The hazards of talking too much…… a parable VIII

And to complete this parable – well, most of what could serve as lessons has been already been expounded, but to tie up the loose ends of what is also an engaging little story, written by the best exponent of humour in English letters….. That was to make it clear that this episode, having a lot of similarities with my life insofar as the natures and habits (including temporary ones) of the principal protagonist and the narrator are concerned, is not meant to be autobiographical. There are many points of divergence, it may be pointed out – the other – the physically active – protagonists, for one. So lets carry on.

It seemed to me a case where much unpleasant explanation might be avoided by the exercise of a little tact.

“Well, some say one thing and some another,” I said. “Whether it was a spark from a cigarette——”

Celia interrupted me. The woman in her made her revolt against this well-intentioned subterfuge.

“I hit you, George!”

“Hit me?” he repeated, curiously. “What with? The Eiffel Tower?”

“With my niblick.”

“You hit me with your niblick? But why?”

She hesitated. Then she faced him bravely.

“Because you wouldn’t stop talking.”

He gaped.

“Me!” he said. “I wouldn’t stop talking! But I hardly talk at all. I’m noted for it.”

Celia’s eyes met mine in agonized inquiry. But I saw what had happened. The blow, the sudden shock, had operated on George’s brain-cells in such a way as to effect a complete cure. I have not the technical knowledge to be able to explain it, but the facts were plain.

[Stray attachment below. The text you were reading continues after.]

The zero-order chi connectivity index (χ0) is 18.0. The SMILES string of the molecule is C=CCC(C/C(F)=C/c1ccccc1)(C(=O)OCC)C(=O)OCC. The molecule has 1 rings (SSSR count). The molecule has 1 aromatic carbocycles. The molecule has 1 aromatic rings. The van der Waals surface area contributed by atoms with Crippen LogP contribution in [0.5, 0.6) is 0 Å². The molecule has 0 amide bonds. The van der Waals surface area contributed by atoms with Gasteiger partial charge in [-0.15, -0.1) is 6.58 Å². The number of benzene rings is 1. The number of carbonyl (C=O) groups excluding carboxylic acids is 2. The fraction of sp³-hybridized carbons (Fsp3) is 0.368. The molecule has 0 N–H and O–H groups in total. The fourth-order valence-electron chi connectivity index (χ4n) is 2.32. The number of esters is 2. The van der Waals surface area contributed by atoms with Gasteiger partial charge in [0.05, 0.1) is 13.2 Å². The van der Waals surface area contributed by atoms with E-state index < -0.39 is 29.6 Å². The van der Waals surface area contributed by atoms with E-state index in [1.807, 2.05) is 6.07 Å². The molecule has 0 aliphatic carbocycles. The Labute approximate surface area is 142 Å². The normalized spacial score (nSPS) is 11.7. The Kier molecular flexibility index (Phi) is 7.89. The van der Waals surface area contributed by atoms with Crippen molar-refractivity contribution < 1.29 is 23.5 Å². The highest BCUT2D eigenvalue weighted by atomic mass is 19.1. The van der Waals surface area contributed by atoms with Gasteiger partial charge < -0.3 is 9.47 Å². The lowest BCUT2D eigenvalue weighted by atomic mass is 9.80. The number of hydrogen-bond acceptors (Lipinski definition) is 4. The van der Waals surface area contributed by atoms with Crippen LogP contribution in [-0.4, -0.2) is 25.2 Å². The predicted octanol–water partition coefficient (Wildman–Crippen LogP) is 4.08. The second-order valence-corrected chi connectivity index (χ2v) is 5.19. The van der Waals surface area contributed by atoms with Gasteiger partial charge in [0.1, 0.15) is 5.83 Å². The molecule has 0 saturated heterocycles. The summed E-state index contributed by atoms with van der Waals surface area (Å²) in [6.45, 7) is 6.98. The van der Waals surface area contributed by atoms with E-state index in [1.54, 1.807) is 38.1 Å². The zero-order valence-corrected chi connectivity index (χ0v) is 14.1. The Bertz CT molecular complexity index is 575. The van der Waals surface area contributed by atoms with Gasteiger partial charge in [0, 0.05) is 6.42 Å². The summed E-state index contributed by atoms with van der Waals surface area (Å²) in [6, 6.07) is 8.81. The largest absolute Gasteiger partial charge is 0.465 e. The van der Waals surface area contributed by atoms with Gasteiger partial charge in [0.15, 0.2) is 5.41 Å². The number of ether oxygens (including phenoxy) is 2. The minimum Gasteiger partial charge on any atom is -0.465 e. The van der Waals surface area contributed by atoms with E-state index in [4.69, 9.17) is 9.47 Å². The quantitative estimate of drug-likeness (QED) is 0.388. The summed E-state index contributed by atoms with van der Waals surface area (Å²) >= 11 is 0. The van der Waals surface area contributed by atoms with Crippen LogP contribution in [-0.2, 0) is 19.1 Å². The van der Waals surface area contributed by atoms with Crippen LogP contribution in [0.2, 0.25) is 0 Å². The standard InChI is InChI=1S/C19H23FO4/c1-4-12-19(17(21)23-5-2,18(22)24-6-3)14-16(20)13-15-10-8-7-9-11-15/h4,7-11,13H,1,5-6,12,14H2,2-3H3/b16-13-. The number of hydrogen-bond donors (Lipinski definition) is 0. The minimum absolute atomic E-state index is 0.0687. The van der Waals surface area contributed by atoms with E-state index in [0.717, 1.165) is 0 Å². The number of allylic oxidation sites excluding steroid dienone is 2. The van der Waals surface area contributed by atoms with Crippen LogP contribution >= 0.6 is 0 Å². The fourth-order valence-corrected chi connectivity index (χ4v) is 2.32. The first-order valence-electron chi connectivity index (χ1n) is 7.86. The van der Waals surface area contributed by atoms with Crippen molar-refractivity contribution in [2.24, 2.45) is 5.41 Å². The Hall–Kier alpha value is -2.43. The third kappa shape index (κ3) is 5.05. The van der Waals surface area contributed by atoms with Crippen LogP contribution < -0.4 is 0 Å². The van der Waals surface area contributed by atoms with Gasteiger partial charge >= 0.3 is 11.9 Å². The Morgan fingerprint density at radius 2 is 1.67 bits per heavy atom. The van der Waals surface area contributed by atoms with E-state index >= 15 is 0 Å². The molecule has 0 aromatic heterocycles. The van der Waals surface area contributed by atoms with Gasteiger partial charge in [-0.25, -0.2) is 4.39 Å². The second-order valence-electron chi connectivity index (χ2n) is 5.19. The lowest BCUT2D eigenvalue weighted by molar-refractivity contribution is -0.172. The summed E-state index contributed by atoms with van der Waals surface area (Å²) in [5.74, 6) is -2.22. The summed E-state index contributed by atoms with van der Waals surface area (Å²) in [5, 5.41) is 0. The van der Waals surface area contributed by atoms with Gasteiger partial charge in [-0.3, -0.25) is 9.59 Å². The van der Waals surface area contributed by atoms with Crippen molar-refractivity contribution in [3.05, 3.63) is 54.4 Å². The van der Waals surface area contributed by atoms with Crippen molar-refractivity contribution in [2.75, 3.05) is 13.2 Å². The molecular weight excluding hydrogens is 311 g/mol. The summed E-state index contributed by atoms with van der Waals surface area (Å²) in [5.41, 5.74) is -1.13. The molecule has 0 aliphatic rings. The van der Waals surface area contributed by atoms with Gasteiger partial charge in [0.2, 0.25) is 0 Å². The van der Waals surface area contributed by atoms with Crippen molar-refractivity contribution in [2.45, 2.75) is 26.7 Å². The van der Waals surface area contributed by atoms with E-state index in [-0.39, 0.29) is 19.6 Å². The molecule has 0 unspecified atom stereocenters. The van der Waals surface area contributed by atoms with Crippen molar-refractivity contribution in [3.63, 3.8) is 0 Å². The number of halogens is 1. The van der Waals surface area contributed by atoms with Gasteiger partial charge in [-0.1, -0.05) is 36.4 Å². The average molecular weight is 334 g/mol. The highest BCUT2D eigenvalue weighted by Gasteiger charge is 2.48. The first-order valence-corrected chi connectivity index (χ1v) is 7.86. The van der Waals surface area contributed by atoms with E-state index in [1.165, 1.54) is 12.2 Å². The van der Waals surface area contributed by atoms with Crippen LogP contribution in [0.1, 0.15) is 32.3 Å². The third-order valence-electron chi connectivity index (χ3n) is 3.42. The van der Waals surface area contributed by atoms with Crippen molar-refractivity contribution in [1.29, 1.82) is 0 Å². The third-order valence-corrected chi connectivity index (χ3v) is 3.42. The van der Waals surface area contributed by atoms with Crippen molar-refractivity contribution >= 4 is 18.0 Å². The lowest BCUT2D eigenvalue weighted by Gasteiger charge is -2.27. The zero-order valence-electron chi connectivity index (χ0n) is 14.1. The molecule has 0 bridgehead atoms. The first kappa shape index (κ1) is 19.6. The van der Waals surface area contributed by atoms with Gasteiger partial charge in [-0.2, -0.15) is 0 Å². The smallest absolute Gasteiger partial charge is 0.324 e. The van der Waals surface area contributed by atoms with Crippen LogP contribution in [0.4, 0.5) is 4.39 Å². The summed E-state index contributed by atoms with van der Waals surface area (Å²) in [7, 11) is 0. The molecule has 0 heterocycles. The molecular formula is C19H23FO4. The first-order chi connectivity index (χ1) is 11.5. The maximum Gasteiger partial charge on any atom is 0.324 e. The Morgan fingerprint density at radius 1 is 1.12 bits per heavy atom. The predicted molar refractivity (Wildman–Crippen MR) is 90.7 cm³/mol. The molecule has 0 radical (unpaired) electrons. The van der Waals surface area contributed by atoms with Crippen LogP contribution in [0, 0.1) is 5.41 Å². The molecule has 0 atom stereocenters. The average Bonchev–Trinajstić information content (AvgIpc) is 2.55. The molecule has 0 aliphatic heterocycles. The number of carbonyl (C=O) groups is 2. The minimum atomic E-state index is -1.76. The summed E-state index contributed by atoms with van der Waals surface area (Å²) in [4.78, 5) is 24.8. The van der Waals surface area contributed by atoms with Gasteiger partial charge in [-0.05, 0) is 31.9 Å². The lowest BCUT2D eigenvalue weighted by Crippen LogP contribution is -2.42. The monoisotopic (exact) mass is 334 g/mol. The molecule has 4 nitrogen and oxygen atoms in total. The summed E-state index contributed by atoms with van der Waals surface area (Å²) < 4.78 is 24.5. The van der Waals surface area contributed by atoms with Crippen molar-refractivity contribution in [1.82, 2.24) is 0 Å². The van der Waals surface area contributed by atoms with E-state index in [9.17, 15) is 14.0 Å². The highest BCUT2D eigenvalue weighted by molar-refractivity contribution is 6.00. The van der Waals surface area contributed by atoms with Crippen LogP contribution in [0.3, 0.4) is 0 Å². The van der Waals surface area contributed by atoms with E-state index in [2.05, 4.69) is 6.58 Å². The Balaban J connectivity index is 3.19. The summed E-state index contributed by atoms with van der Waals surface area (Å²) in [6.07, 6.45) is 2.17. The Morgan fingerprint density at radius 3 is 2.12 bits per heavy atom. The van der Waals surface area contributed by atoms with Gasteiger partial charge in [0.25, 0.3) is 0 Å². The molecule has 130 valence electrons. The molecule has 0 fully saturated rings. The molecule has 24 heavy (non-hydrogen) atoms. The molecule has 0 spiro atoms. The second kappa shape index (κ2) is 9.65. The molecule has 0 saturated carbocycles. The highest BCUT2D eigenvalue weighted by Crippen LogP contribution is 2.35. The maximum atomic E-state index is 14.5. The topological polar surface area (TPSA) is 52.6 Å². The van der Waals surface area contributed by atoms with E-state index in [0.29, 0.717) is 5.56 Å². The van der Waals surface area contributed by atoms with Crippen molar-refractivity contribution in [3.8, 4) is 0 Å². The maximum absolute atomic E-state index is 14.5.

“Lately, my dear fellow,” I assured him, “you have dropped into the habit of talking rather a good deal. Ever since we started out this afternoon you have kept up an incessant flow of conversation!”

“Me! On the links! It isn’t possible.”

“It is only too true, I fear. And that is why this brave girl hit you with her niblick. You started to tell her a funny story just as she was making her eleventh shot to get her ball out of this ravine, and she took what she considered the necessary steps.”

“Can you ever forgive me, George?” cried Celia.

George Mackintosh stared at me. Then a crimson blush mantled his face.

“So I did! It’s all beginning to come back to me. Oh, heavens!”

“Can you forgive me, George?” cried Celia again.

He took her hand in his.

“Forgive you?” he muttered. “Can you forgive me? Me—a tee-talker, a green-gabbler, a prattler on the links, the lowest form of life known to science! I am unclean, unclean!”

“It’s only a little mud, dearest,” said Celia, looking at the sleeve of his coat. “It will brush off when it’s dry.”

“How can you link your lot with a man who talks when people are making their shots?”

“You will never do it again.”

“But I have done it. And you stuck to me all through! Oh, Celia!”

“I loved you, George!”

The man seemed to swell with a sudden emotion. His eye lit up, and he thrust one hand into the breast of his coat while he raised the other in a sweeping gesture. For an instant he appeared on the verge of a flood of eloquence. And then, as if he had been made sharply aware of what it was that he intended to do, he suddenly sagged. The gleam died out of his eyes. He lowered his hand.

“Well, I must say that was rather decent of you,” he said.

A lame speech, but one that brought an infinite joy to both his hearers. For it showed that George Mackintosh was cured beyond possibility of relapse.

And thats where we end….

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